From page 148...
... , about half had a choice among health plans and half did not. · A substantial majority expressed confidence that their employer was contracting with the best available health plan.
From page 149...
... CONSEQUENCES FOR PRACTITIONERS AND PROVIDERS Twenty years ago, or even 10 years ago, most physicians, hospitals, and other health care providers might have kept track of Medicare, Medicaid, and Blue Cross and Blue Shield plan requirements, filed information on the specific health benefit plans of dominant local employers (e.g., steel or auto companies) , and less commonly contracted with one or two network health plans.
From page 150...
... 218~. Now, however, the rapid growth of network health plans, managed care indemnity plans, community coalitions, and employer-specific programs means that a health care practitioner or provider may have to deal with hundreds of different health plans and related organizations with different requirements and administrative procedures (IOM, 1989, 1992a)
From page 151...
... medical organizations do not favor adoption of such simpler systems as those found in England and Canada, where network health plans and managed care requirements have not proliferated. One fear is that any system dominated by a single payer will be able to more effectively limit the resources going to the health sector, thus reducing incomes, investments in new technology, opportunities for specialized practice, and other advantages experienced by U.S.
From page 152...
... . To date, the claims of medical harm or negligence that have been raised against insurers, utilization management organizations, HMOs, and similar arrangements have not yet directly involved employers, but as the degree of direct employer involvement in managing health benefits increases so does the potential for litigation.
From page 153...
... This action suggests that it is prudent for self-insured organizations to investigate the soundness of firms they use to administer their health benefit program. Both the utilization management and LIMO industries are moving toward standard-setting procedures and structures that should be useful to employers in such investigations.
From page 154...
... The three hypothetical organizations featured in this chapter illustrate what can be involved in managing health benefits and highlight the importance of company size as a variable affecting needs, resources, and options for health benefit management. Certain proposals for health care reform would undoubtedly reduce diversity by establishing a single national health plan, creating highly regulated competitive systems with fewer approved health plans, or moving decisionmaking responsibilities from the employer to the individual.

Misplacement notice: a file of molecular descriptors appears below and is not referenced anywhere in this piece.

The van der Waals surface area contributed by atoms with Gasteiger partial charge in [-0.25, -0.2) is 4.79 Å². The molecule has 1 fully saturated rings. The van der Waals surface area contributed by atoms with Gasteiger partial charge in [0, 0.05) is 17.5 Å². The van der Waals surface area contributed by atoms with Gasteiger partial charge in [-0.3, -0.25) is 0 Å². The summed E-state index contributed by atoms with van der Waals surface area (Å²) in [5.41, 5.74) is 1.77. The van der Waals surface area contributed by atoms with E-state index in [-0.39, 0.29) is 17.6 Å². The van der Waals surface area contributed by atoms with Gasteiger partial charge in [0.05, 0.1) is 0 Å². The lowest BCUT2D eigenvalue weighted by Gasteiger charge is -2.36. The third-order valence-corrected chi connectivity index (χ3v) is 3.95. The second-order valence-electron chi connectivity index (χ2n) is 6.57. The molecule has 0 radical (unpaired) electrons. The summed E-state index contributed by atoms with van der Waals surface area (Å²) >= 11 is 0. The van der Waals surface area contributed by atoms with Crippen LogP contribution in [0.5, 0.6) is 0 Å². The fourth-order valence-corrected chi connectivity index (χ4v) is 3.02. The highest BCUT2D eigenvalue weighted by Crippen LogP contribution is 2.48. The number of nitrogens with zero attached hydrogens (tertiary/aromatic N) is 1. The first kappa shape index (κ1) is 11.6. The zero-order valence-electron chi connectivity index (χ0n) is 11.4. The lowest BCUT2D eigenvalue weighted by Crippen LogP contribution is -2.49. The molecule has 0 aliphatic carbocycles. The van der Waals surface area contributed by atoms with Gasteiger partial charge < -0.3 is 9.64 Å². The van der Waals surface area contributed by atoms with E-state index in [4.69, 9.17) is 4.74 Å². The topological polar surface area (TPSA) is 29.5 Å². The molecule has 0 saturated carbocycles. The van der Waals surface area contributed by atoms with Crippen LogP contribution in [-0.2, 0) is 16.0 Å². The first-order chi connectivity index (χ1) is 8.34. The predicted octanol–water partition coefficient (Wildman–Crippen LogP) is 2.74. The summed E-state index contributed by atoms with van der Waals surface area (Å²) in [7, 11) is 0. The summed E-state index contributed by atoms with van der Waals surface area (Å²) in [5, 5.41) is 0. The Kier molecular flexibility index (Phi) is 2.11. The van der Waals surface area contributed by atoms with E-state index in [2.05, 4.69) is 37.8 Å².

From page 155...
... II Current Health Plan Coverage/Rate and Claims History [second part omitted here] III Proposed Plan Design IV Questionnaire V Selection Criteria Attachment A Appendix [omitted here]
From page 156...
... . In general, coverage in the various plans is as follows: Individual Family Total Indemnity 375 250625 All HMOs 410 265675 Waived NA NA200 Total Active 1500 Indemnity Retirees Under 65 10 1525 65 and over 150 95245 Current Indemnity Plan Design Carrier Funding Eligible Classes Eligibility Date Deductible Individual Family Coinsurance Inpatient Hospital Charges Inpatient Physician Charges Second Surgical Opinions; Preoperative Testing; Outpatient Surgery; Birthing Center Charges Emergency Accident Company Z Fully insured dividend experience rated Salaried employees regularly scheduled to work half-time or more for at least 6 months Immediate $200 $400 80% (after deductible)
From page 157...
... * $5 $8 $350/$700 75% (50% for outpatient mental and nervous/ substance abuse)
From page 158...
... · For alternative I, provide the cost impact of decreasing the in-network out-of-pocket maximum to $750/$1,500. For each alternative, provide the cost impact of changing the prescription drug benefit to $8 generic/$10 brand name co-pays with card.
From page 159...
... 8. A separate zip code listing of employees is included in the census, which must be matched to determine the viability of your provider network.
From page 160...
... and limitations (e.g., number of home health visits, number of days for hospice)
From page 161...
... 15. Please list those services provided as part of your "standard fee." Do you provide complete Form 5500 information, as well as assistance with other governmental forms?
From page 162...
... 35. Is there a charge for utilization review services?
From page 163...
... What is your plan's definition of a primary care physician (general practice, family practice, internal medicine, gynecology, and pediatrics)
From page 164...
... 53. Provide dollar equivalent reimbursements, in and out of network, for the following CPT codes, assuming zip code (xxxxx)
From page 165...
... eluding 57. Describe the effectiveness of your utilization review program in · average days/l,OOO admissions for medical, surgical, maternity, and mental/nervous admissions · demographics of the book of business supporting these data · statistical effectiveness of your outpatient review programs.
From page 166...
... 166 EMPLOYMENT AND HEALTH BENEFITS: A CONNECTION AT RISK · availability of a comprehensive range of managed care services providing value, access, quality, and accountability to (the orga .